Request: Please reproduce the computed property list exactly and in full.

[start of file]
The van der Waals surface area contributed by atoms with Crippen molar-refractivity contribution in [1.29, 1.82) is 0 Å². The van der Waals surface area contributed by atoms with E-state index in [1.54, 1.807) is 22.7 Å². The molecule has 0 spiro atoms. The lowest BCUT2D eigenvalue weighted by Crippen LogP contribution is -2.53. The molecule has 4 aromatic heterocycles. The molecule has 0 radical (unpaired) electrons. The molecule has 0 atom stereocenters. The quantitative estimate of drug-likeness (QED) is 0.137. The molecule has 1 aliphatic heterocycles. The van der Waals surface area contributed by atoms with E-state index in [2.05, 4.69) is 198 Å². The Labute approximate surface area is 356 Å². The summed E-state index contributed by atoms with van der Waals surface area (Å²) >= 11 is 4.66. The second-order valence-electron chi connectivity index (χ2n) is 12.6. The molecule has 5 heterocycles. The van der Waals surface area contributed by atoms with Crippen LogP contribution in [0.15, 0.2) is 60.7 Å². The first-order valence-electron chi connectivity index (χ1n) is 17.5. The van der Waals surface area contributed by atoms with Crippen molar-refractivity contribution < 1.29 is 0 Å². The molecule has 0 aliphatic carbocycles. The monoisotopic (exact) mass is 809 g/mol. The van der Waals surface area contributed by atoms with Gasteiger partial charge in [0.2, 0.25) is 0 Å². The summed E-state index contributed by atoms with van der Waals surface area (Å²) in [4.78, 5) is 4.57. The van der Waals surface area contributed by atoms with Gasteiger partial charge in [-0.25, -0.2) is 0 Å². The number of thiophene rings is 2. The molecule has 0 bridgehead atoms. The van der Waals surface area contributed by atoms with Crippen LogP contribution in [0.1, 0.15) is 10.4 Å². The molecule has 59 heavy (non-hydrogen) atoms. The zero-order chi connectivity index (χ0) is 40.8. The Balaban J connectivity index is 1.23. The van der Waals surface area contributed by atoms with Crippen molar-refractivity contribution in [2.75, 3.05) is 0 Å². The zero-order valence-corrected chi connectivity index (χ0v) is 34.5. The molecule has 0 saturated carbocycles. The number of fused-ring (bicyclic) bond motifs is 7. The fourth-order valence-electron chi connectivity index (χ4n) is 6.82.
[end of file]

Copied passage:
The van der Waals surface area contributed by atoms with Crippen molar-refractivity contribution in [1.29, 1.82) is 0 Å². The van der Waals surface area contributed by atoms with E-state index in [1.54, 1.807) is 22.7 Å². The molecule has 0 spiro atoms. The lowest BCUT2D eigenvalue weighted by Crippen LogP contribution is -2.53. The molecule has 4 aromatic heterocycles. The molecule has 0 radical (unpaired) electrons. The molecule has 0 atom stereocenters. The quantitative estimate of drug-likeness (QED) is 0.137. The molecule has 1 aliphatic heterocycles. The van der Waals surface area contributed by atoms with E-state index in [2.05, 4.69) is 198 Å². The Labute approximate surface area is 356 Å². The summed E-state index contributed by atoms with van der Waals surface area (Å²) >= 11 is 4.66. The second-order valence-electron chi connectivity index (χ2n) is 12.6. The molecule has 5 heterocycles. The van der Waals surface area contributed by atoms with Crippen LogP contribution in [0.15, 0.2) is 60.7 Å². The first-order valence-electron chi connectivity index (χ1n) is 17.5. The van der Waals surface area contributed by atoms with Crippen molar-refractivity contribution < 1.29 is 0 Å². The molecule has 0 aliphatic carbocycles. The monoisotopic (exact) mass is 809 g/mol. The van der Waals surface area contributed by atoms with Gasteiger partial charge in [0.2, 0.25) is 0 Å². The summed E-state index contributed by atoms with van der Waals surface area (Å²) in [4.78, 5) is 4.57. The van der Waals surface area contributed by atoms with Gasteiger partial charge in [-0.25, -0.2) is 0 Å². The number of thiophene rings is 2. The molecule has 0 bridgehead atoms. The van der Waals surface area contributed by atoms with Crippen LogP contribution in [0.1, 0.15) is 10.4 Å². The molecule has 59 heavy (non-hydrogen) atoms. The zero-order chi connectivity index (χ0) is 40.8. The Balaban J connectivity index is 1.23. The van der Waals surface area contributed by atoms with Crippen molar-refractivity contribution in [2.75, 3.05) is 0 Å². The zero-order valence-corrected chi connectivity index (χ0v) is 34.5. The molecule has 0 saturated carbocycles. The number of fused-ring (bicyclic) bond motifs is 7. The fourth-order valence-electron chi connectivity index (χ4n) is 6.82.